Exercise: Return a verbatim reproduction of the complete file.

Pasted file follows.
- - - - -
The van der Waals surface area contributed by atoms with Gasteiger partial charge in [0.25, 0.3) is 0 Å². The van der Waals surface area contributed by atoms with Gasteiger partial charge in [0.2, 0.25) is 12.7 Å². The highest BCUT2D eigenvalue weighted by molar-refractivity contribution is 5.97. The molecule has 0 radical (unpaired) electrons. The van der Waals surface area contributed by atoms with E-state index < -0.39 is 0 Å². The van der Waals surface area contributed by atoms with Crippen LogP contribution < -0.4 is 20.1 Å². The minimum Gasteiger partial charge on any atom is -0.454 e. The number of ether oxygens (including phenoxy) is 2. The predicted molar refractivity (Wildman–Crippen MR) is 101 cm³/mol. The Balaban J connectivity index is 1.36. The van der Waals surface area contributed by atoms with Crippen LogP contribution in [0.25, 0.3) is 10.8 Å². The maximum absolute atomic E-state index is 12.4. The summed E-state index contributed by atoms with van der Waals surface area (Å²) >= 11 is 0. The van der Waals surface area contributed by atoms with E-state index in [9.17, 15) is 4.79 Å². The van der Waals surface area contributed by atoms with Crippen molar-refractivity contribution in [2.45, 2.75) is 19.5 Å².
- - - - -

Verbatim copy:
The van der Waals surface area contributed by atoms with Gasteiger partial charge in [0.25, 0.3) is 0 Å². The van der Waals surface area contributed by atoms with Gasteiger partial charge in [0.2, 0.25) is 12.7 Å². The highest BCUT2D eigenvalue weighted by molar-refractivity contribution is 5.97. The molecule has 0 radical (unpaired) electrons. The van der Waals surface area contributed by atoms with E-state index < -0.39 is 0 Å². The van der Waals surface area contributed by atoms with Crippen LogP contribution < -0.4 is 20.1 Å². The minimum Gasteiger partial charge on any atom is -0.454 e. The number of ether oxygens (including phenoxy) is 2. The predicted molar refractivity (Wildman–Crippen MR) is 101 cm³/mol. The Balaban J connectivity index is 1.36. The van der Waals surface area contributed by atoms with Crippen LogP contribution in [0.25, 0.3) is 10.8 Å². The maximum absolute atomic E-state index is 12.4. The summed E-state index contributed by atoms with van der Waals surface area (Å²) >= 11 is 0. The van der Waals surface area contributed by atoms with E-state index in [9.17, 15) is 4.79 Å². The van der Waals surface area contributed by atoms with Crippen molar-refractivity contribution in [2.45, 2.75) is 19.5 Å².